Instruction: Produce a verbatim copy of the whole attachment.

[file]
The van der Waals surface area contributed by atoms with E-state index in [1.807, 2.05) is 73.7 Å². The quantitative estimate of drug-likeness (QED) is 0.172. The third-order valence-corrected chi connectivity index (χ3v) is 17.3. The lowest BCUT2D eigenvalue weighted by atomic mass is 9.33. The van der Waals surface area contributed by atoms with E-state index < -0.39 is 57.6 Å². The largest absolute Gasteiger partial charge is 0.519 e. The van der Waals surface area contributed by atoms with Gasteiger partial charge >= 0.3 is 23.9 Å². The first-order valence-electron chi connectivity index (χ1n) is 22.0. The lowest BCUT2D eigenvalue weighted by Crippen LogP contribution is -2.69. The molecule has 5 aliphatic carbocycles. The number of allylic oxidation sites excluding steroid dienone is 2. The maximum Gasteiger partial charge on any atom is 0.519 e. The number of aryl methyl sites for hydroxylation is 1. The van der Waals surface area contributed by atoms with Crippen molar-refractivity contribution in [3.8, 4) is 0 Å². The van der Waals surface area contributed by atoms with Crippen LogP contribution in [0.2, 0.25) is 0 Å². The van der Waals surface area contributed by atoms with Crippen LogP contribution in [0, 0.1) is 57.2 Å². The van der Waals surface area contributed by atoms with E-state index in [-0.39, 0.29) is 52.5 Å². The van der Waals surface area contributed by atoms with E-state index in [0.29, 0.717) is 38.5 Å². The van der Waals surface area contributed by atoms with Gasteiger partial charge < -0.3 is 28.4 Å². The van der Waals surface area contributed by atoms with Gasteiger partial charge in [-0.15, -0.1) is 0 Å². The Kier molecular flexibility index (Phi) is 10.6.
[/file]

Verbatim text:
The van der Waals surface area contributed by atoms with E-state index in [1.807, 2.05) is 73.7 Å². The quantitative estimate of drug-likeness (QED) is 0.172. The third-order valence-corrected chi connectivity index (χ3v) is 17.3. The lowest BCUT2D eigenvalue weighted by atomic mass is 9.33. The van der Waals surface area contributed by atoms with E-state index < -0.39 is 57.6 Å². The largest absolute Gasteiger partial charge is 0.519 e. The van der Waals surface area contributed by atoms with Gasteiger partial charge >= 0.3 is 23.9 Å². The first-order valence-electron chi connectivity index (χ1n) is 22.0. The lowest BCUT2D eigenvalue weighted by Crippen LogP contribution is -2.69. The molecule has 5 aliphatic carbocycles. The number of allylic oxidation sites excluding steroid dienone is 2. The maximum Gasteiger partial charge on any atom is 0.519 e. The number of aryl methyl sites for hydroxylation is 1. The van der Waals surface area contributed by atoms with Crippen molar-refractivity contribution in [3.8, 4) is 0 Å². The van der Waals surface area contributed by atoms with Crippen LogP contribution in [0.2, 0.25) is 0 Å². The van der Waals surface area contributed by atoms with Crippen LogP contribution in [0, 0.1) is 57.2 Å². The van der Waals surface area contributed by atoms with E-state index in [-0.39, 0.29) is 52.5 Å². The van der Waals surface area contributed by atoms with E-state index in [0.29, 0.717) is 38.5 Å². The van der Waals surface area contributed by atoms with Gasteiger partial charge < -0.3 is 28.4 Å². The van der Waals surface area contributed by atoms with Gasteiger partial charge in [-0.15, -0.1) is 0 Å². The Kier molecular flexibility index (Phi) is 10.6.